DEARBORN — With the deadline for voter registration coming up on Tuesday Oct. 9, political action committees and nonprofits are working to increase voter education and awareness in Michigan, especially in Arab, Muslim and other minority communities.
Muzammil Ahmed, who sits on the executive board of the Michigan Muslim Community Council, said the MMCC works with local mosques in places like Canton, Bloomfield and Rochester Hills to increase voter interest in elections.
“We’ve given talking points to local imams to encourage people to be registered to vote,” he said. “We have people sign up after the prayer services so that anyone coming to or connected to the mosques will get the message.”
He said research given to the organization indicates Muslim and Arab populations have some of the lowest voter turn out in the country.
“Registration is half the battle; the second half is getting people to make the time and actually vote,” Ahmed said. “It’s amazing how many people take the time to register but don’t actually follow through and vote.”
Ahmed said the MMCC partners with groups working to motivate other immigrant communities as well, like Asian and Pacifica Islander Vote and others.
“We have a common cause with all these groups and ethnicities,” he said.
Husain Haidri, civil engagement ambassador at the MMCC, said they will hold a phone bank with Arab American Institute to educate voters on proposal issues and will participate with other groups to coordinate local candidate forums before the elections in November.
“Now we’re focused on getting the people we’ve registered to get out to vote,” he said. “It doesn’t really matter if they’ve registered if they don’t vote.”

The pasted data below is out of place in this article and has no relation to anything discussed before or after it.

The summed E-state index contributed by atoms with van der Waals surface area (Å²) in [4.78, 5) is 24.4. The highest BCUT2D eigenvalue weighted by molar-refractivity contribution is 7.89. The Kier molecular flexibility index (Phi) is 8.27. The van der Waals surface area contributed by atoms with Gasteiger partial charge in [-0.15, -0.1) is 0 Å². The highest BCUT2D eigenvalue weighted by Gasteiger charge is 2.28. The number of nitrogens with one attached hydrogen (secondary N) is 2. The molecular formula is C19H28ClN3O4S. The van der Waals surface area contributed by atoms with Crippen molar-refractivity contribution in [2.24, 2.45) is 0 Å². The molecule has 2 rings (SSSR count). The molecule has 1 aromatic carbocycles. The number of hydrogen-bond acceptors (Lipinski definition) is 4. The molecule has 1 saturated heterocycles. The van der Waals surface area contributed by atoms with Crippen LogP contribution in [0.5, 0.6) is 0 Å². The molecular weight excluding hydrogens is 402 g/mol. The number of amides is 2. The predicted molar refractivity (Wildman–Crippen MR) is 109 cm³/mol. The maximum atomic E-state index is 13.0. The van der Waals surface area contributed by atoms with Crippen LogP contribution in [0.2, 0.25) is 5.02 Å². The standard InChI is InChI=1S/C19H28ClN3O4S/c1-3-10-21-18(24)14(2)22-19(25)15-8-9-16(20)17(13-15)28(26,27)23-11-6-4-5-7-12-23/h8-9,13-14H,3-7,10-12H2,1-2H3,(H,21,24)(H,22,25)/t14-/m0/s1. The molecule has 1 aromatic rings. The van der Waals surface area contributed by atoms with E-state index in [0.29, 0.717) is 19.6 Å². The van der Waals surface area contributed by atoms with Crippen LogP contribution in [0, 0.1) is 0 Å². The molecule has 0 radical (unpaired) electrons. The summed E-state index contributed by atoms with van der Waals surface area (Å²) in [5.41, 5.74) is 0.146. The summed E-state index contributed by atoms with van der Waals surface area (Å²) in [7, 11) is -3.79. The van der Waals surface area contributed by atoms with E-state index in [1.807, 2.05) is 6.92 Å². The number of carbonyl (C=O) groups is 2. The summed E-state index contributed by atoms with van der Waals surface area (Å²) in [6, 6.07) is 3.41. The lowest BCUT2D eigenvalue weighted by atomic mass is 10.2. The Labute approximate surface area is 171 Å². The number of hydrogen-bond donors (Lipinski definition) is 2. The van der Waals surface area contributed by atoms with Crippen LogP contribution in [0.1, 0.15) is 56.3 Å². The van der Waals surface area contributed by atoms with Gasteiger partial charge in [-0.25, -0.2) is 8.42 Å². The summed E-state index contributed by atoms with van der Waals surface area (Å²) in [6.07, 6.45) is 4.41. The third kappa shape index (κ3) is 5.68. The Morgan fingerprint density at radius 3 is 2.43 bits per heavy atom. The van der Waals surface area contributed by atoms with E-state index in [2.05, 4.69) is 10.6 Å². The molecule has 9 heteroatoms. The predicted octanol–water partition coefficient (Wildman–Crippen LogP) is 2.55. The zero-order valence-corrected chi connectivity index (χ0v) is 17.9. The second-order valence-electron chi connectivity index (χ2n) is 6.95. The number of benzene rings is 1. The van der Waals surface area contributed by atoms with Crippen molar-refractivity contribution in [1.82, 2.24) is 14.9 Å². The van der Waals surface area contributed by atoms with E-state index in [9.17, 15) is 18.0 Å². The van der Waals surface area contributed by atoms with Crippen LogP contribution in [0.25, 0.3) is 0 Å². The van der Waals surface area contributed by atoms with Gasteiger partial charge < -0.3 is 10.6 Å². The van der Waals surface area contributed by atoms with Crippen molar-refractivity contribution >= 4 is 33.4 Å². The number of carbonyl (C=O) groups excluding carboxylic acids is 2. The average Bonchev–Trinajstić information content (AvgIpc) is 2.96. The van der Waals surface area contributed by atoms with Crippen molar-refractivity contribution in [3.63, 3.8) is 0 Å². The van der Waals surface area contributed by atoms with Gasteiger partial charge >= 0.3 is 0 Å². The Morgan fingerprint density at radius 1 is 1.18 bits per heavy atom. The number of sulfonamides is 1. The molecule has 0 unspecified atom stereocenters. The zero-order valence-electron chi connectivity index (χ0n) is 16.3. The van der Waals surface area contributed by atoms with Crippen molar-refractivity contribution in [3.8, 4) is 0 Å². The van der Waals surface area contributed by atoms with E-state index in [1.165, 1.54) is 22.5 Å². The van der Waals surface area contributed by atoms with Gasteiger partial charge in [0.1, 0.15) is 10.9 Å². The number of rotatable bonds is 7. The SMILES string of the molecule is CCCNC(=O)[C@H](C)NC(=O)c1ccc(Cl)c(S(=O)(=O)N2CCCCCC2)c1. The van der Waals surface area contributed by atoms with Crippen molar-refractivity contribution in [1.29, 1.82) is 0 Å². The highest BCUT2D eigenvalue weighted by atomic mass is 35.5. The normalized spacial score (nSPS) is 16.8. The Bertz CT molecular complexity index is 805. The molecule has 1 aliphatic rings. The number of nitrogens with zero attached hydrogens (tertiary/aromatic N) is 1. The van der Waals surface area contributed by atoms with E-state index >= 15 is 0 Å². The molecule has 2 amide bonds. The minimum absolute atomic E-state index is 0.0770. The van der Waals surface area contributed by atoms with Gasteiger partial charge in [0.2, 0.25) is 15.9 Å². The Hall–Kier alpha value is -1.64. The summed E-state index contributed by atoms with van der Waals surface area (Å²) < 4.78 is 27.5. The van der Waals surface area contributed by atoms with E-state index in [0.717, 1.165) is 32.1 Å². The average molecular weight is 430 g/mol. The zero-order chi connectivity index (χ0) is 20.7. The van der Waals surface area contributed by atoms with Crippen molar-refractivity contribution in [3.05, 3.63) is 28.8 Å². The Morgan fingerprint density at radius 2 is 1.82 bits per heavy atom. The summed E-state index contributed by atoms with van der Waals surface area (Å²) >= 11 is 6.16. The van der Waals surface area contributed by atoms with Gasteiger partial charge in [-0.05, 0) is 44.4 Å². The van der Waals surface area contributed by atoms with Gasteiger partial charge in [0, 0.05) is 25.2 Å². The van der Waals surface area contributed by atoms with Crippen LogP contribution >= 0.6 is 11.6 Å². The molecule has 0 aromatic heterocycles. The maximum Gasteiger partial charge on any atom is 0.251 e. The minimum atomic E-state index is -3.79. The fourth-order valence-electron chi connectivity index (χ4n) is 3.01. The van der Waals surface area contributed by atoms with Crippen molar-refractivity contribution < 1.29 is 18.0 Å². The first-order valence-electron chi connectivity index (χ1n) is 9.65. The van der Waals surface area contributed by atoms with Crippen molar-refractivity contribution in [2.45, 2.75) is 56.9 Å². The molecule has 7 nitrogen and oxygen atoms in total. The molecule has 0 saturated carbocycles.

The MMCC also works with Emgage Michigan, a branch of the only national Muslim lobbyist group.
Nada Al-Hanooti, the executive director of Emgage, stays on the frontline of the PAC’s efforts.
“I’ve been on the ground working on voter registration a lot this week,” she said.
Al-Hanooti said Emgage’s biggest goal is to motivate Michigan’s Muslim and minority communities.
“We want people of color to vote because we’re very under-represented,” she said. “So the goal is to get them voting and get that representation.”
She said a good way to help people understand issues and drive interest in politics is holding voter education events.
A recent educational meeting at the Arab American National Museum hosted by Emgage and Voters Not Politicians explained Ballot Proposal 2, which would create a nonpartisan redistricting commission to end gerrymandering in Michigan if passed in November.
“A lot of community members are very candidate-driven,” she said. “They’ll go out to vote over the excitement of a candidate, so we wanted to educate them on gerrymandering and how much our vote is affected by it.”
Al-Hanooti said there isn’t always a candidate to raise excitement and voters’ awareness.
At another nonpartisan educational event, Emgage joined with a group called Know Your Rights to help register people in the Yemeni community to vote.
Al-Hanooti said the Yemeni community is one of the most under-represented of Arabic cultures in Michigan.
“They have the lowest turnout rate,” she said, “and politicians don’t even go to those places because they don’t need them.
“We offered them some literature that explain things in Arabic so they can understand,” she added. “We have a lot of immigrants being turned away, especially if they don’t have the language.”
She said the meeting included a legal team that taught voters their right to bring along someone for support or to request a translator.
“Technically, you don’t even need to present identification to vote, you can just sign an affidavit,” she said. “A lot of people in the immigrant community don’t know to protest and that they can’t turn you away.”
Al-Hanooti also said she doesn’t just leave voter education at Emgage events.
“I try to educate people while they’re going through the registration process,” she said. “We’re also doing nonpartisan ‘Get Out To Vote’ phone bank events, calling Muslims in a few districts to get people out and voting.
“We have a very hot election cycle,” she added, “and we’re trying to get as many people motivated as possible and hopefully increase the voter turnout in the Muslim community.”